Land Development Agency Bill will 'strip powers from local authorities', Dáil hears

The bill would enable councils to transfer public land to the agency without a vote from councillors
Land Development Agency Bill will 'strip powers from local authorities', Dáil hears

Housing Minister Darragh O'Brien: 'Local government and council will be the main driver of public housing, both social and affordable, and I want that to continue.'

The Government's Land Development Agency Bill is a threat to local democracy, the Dáil has been told.

The bill, which would put the Land Development Agency (LDA) on a statutory footing, underwent its third day of debate in the Dáil on Wednesday, with Opposition TDs criticising the bill's treatment of local authorities.

Under the bill, councils will be able to transfer State lands to the LDA without a vote from councillors. 

Sinn Féin TD for Louth, Imelda Munster, said that the bill is "Fine Gael policy dressed up in Fianna Fáil clothes" and said that it takes powers from elected councillors.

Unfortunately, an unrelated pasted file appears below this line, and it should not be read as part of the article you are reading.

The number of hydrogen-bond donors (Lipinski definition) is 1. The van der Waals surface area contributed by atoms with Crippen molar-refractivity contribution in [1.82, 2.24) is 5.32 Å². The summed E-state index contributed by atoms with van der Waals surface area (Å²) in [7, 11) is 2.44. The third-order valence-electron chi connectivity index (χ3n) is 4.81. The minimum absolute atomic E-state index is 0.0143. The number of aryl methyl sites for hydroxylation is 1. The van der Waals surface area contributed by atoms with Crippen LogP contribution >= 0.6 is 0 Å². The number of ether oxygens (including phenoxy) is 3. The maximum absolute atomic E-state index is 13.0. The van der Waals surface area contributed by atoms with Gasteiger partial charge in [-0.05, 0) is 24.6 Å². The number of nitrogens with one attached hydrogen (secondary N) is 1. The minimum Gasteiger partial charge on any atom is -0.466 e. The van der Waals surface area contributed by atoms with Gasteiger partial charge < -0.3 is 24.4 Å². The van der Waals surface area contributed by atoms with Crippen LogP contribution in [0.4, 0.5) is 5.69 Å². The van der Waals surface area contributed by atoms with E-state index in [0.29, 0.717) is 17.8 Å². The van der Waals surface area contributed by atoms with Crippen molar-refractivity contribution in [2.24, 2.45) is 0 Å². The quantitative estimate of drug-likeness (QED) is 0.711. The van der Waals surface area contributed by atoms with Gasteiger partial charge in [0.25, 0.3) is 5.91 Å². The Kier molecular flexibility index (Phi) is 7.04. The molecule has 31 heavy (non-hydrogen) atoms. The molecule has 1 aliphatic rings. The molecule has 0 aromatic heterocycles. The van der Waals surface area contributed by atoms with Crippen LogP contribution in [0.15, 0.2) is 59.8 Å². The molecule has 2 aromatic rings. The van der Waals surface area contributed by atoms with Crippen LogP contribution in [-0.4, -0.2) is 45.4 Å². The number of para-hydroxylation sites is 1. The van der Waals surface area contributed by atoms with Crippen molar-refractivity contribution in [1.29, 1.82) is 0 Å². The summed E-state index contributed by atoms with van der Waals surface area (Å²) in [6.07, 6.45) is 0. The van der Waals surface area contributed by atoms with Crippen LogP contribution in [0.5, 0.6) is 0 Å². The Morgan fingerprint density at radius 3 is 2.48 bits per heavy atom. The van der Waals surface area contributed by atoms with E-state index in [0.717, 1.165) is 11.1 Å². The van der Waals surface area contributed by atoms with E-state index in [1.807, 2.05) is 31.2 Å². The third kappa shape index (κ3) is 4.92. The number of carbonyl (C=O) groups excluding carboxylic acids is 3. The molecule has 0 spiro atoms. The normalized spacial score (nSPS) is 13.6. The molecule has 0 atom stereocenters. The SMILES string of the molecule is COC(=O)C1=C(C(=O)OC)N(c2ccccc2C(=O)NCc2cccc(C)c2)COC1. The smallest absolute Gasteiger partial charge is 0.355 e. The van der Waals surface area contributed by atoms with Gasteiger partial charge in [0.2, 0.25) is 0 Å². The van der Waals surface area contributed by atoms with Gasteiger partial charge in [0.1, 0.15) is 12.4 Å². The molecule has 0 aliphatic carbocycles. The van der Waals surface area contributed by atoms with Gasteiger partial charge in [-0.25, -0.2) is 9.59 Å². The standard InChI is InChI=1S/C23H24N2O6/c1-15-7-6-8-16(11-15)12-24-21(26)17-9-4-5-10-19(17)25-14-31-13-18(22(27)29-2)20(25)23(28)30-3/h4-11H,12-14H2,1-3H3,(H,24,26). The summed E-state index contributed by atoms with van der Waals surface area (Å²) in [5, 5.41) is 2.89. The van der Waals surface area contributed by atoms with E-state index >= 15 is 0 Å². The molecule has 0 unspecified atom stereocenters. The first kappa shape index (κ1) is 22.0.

"The minister is stripping important powers from local authorities and handing them over to quangos, developers, and the Land Development Agency when all he needs to do is support local authorities to do the job they should be doing, that is, building social and affordable housing on public land," said Ms Munster.

"The council in Louth does not even have an appropriate maintenance budget to manage the existing stock. In Louth, if one's windows are broken or one's boiler gives out in the second half of the year, it will not be fixed by the council. 

That is how dysfunctional matters have become."

Housing Minister Darragh O'Brien said that the Government had to "get on with [building on State lands]". He said there was a need to ensure that the LDA was up and running and capitalised on immediately. 

He said that the bill is important and that the State needs to "manage State lands better".

"This agency and the legislation which underpins it will endure for some time and we need to get it right," said Mr O'Brien. "We need to ensure that our State-owned land is used properly. 

"This is not an attack on local government at all. Local government and council will be the main driver of public housing, both social and affordable, and I want that to continue."

Mr O'Brien said that he was "open" to considering "reasonable amendments" to the bill at committee stage in the coming weeks.

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